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How the Last Act Begins


ISSUE:  Autumn 1998

The trouble with you is you’re not
loving enough.
A drastic
summons, a trumpet of
hard last words.

I’m dry as a biscuit
but somehow a breast of mine
stiffens, unbuttons
and offers itself. Is that
what you want?

Now your body’s in bed again, crying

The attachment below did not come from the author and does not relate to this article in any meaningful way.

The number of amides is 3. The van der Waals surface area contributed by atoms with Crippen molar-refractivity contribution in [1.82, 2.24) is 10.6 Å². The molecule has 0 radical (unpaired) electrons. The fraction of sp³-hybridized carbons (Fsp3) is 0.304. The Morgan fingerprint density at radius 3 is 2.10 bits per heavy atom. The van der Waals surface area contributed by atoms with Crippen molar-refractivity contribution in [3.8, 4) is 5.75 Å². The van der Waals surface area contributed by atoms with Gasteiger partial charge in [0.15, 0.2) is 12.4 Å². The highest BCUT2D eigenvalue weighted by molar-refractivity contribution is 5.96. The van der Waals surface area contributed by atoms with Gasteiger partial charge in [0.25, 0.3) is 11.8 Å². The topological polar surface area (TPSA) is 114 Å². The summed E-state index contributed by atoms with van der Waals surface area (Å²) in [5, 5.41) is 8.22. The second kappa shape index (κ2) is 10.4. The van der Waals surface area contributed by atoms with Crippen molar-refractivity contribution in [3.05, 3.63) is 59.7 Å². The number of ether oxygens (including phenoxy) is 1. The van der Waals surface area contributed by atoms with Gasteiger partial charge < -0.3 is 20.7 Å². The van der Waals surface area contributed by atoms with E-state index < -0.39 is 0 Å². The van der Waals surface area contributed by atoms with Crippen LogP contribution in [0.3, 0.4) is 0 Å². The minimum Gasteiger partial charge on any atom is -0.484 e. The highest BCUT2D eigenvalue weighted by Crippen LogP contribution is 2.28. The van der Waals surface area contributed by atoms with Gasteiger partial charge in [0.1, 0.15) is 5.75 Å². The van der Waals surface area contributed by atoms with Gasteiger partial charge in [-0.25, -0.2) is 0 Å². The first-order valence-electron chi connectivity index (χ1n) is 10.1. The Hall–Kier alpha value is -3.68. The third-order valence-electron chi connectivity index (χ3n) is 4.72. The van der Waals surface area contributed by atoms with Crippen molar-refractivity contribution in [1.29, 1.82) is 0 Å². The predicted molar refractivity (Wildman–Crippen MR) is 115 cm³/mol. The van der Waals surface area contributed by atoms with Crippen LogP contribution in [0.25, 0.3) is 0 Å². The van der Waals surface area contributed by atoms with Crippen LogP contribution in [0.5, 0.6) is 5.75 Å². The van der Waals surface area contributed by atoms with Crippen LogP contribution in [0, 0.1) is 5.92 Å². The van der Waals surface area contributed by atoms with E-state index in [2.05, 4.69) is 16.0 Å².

that it can’t fall asleep.
I forget what to feel, but I’ll do
what I’m trained to do:
go barefoot, make the children
take off their shoes. You require
absolute silence.

The mind thinks “lemon” and the tongue
puckers. But what about the woman
who painted a tiger on the wall so real
it scared her out of the house?

I’m not making this up:
the three of us on tiptoe, the shades
down, the house darkened, and you
center-stage, wearing
that shiny black satin eye-mask.

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